After a series of fiascos, the US missile defence system has performed a successful intercept test on Sunday, destroying a dummy enemy missile.
During the test, a ground-based interceptor was launched from Vandenberg Air Force Base in California to hit a Lockheed Martin-built target launched from the US Army's Reagan Test Site on Kwajalein Atoll in the Republic of the Marshall Islands.
Unlike in five previous cases, the US Department of Defence said, all components of the system performed as designed, hitting the 14-metre target configured to closely resemble the capabilities of ground-launched missiles with a 3,000 to 5,000km range.
"This is a very important step in our continuing efforts to improve and increase the reliability of our homeland ballistic missile defence system," said Missile Defense Agency (MDA) Director Vice Admiral James Syring.
Program officials will spend the next several months assessing the performance of the system using telemetry and other data obtained during the test.
The test marked the first successful intercept by Raytheon's Exoatmospheric Kill Vehicle Capability Enhancement II, or EKV CE-II, which failed in both previous tests conducted in 2010.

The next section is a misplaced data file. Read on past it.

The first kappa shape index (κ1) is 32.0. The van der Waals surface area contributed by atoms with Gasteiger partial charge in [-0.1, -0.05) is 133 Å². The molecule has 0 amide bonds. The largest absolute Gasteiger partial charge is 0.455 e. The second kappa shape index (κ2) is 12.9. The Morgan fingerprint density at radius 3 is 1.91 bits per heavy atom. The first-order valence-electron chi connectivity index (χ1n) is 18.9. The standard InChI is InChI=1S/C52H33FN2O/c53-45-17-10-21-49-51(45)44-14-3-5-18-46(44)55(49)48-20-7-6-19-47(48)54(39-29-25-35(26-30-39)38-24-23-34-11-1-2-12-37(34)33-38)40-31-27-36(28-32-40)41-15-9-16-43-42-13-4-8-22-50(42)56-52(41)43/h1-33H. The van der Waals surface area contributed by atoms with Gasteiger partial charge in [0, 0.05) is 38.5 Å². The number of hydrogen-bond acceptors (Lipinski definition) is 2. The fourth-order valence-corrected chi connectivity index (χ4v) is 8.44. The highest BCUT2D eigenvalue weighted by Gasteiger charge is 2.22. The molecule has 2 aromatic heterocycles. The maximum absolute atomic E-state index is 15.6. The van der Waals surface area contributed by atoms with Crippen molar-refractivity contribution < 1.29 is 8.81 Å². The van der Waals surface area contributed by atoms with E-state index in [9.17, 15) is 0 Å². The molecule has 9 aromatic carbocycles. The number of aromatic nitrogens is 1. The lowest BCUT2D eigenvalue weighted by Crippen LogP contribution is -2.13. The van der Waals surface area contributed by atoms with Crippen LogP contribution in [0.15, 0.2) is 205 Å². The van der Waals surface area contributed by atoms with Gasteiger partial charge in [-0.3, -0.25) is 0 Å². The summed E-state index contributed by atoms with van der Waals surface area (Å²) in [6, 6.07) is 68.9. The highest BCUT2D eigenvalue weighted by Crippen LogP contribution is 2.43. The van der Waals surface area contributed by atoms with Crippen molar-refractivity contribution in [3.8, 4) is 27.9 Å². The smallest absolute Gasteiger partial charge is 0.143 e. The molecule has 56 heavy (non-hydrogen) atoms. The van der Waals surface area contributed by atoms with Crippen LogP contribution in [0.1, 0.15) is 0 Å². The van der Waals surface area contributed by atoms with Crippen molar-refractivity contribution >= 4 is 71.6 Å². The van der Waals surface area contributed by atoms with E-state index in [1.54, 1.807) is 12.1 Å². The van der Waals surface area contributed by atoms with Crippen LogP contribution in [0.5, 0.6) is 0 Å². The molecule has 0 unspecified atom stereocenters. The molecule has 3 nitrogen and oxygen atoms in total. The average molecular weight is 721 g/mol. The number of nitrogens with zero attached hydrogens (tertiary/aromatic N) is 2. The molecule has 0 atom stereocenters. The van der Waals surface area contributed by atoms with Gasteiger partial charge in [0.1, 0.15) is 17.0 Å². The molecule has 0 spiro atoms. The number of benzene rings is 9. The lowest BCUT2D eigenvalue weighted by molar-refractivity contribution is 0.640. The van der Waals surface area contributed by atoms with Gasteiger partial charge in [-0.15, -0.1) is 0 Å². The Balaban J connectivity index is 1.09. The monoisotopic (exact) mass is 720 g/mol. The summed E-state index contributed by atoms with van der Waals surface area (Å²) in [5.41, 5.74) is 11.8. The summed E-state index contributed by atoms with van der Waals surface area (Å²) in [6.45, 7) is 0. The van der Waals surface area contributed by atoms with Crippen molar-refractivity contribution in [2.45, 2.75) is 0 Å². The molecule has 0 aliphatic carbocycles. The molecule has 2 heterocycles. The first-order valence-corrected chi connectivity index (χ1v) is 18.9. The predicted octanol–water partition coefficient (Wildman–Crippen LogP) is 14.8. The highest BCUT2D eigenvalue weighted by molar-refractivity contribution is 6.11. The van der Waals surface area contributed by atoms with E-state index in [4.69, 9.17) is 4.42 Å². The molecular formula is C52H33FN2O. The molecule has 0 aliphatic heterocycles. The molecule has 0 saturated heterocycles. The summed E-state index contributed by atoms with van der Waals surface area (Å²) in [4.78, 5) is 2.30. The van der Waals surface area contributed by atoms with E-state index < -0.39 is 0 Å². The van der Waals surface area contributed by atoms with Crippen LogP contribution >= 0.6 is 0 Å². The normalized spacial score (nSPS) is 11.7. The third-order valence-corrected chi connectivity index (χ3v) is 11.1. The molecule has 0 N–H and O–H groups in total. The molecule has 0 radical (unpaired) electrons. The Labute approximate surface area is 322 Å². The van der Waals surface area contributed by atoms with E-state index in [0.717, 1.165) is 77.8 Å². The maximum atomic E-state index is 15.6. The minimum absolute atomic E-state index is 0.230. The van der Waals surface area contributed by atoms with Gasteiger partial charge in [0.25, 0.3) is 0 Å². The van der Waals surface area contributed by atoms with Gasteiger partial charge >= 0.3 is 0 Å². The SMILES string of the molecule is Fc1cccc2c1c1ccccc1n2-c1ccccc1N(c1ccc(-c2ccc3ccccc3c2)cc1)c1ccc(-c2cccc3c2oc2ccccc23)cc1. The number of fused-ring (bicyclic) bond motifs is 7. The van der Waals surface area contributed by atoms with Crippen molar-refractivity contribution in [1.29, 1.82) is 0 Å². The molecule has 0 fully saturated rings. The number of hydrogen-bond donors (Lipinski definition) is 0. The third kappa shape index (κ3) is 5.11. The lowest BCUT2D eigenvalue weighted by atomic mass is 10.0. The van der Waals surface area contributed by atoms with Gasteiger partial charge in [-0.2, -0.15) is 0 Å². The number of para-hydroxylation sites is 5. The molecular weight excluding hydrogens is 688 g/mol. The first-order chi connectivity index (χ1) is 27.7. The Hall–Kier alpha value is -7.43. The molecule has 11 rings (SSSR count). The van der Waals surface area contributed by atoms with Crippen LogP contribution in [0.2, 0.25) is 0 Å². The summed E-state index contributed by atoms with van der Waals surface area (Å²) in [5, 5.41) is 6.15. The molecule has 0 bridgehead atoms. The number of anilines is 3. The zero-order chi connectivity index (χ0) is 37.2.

The intercept will help validate the troubled Boeing-run Ground-based Midcourse Defense (GMD) system which provides the sole US defence against long-range ballistic missiles, and the Raytheon kill vehicle that separates from the rocket and hits an incoming warhead.
Reuters reported on Friday that the Pentagon is restructuring its $3.48bn contract with Boeing for management of the missile defence system to put more emphasis on maintenance and reliability.
Earlier this month, Syring said that another test failure would have forced the Pentagon to reassess its plans to add 14 more interceptors to the 30 already in silos in the ground in Alaska and California.
Jim Chilton, vice president of Boeing Strategic Missile & Defense Systems, said the system demonstrated performance under "an expanded set of conditions that reflect real-world operational requirements." Boeing said the operational complexity of the GMD system was "a major engineering challenge."
Raytheon underscored the importance of testing and said Sunday's successful intercept kept the United States on target to increase its interceptor inventory to 44 from 30 by 2017.
Northrop Grumman integrated data from US missile warning satellites and sea-based radars to help identify, track and destroy the target.
Ten of the interceptors now in place carry the kill vehicle used in Sunday's test. The other 20 carry an earlier kill vehicle that failed in a July 2013 test. Syring has said a fix will be implemented for that issue by year's end.